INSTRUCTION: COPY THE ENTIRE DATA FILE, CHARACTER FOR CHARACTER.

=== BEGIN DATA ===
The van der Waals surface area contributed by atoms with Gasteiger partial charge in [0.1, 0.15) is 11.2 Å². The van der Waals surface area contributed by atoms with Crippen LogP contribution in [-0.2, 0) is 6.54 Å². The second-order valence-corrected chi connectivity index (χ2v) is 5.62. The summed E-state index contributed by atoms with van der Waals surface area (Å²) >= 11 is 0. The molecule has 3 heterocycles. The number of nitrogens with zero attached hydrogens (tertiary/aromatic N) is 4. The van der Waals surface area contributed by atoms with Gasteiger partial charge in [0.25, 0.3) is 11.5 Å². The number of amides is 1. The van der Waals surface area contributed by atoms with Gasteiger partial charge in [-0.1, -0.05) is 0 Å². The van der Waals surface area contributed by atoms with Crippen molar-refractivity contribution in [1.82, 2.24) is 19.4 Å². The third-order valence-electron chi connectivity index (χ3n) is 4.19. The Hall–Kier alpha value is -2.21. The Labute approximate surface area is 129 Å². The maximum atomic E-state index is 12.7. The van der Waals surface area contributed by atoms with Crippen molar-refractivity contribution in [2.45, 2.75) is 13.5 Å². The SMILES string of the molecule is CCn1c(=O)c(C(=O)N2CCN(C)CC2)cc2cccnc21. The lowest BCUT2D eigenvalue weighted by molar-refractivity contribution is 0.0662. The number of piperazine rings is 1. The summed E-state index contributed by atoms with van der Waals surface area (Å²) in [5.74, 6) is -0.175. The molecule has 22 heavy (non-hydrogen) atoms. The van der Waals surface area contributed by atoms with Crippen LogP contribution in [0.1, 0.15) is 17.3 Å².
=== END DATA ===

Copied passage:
The van der Waals surface area contributed by atoms with Gasteiger partial charge in [0.1, 0.15) is 11.2 Å². The van der Waals surface area contributed by atoms with Crippen LogP contribution in [-0.2, 0) is 6.54 Å². The second-order valence-corrected chi connectivity index (χ2v) is 5.62. The summed E-state index contributed by atoms with van der Waals surface area (Å²) >= 11 is 0. The molecule has 3 heterocycles. The number of nitrogens with zero attached hydrogens (tertiary/aromatic N) is 4. The van der Waals surface area contributed by atoms with Gasteiger partial charge in [0.25, 0.3) is 11.5 Å². The number of amides is 1. The van der Waals surface area contributed by atoms with Gasteiger partial charge in [-0.1, -0.05) is 0 Å². The van der Waals surface area contributed by atoms with Crippen molar-refractivity contribution in [1.82, 2.24) is 19.4 Å². The third-order valence-electron chi connectivity index (χ3n) is 4.19. The Hall–Kier alpha value is -2.21. The Labute approximate surface area is 129 Å². The maximum atomic E-state index is 12.7. The van der Waals surface area contributed by atoms with Crippen molar-refractivity contribution in [2.45, 2.75) is 13.5 Å². The SMILES string of the molecule is CCn1c(=O)c(C(=O)N2CCN(C)CC2)cc2cccnc21. The lowest BCUT2D eigenvalue weighted by molar-refractivity contribution is 0.0662. The number of piperazine rings is 1. The summed E-state index contributed by atoms with van der Waals surface area (Å²) in [5.74, 6) is -0.175. The molecule has 22 heavy (non-hydrogen) atoms. The van der Waals surface area contributed by atoms with Crippen LogP contribution in [0.1, 0.15) is 17.3 Å².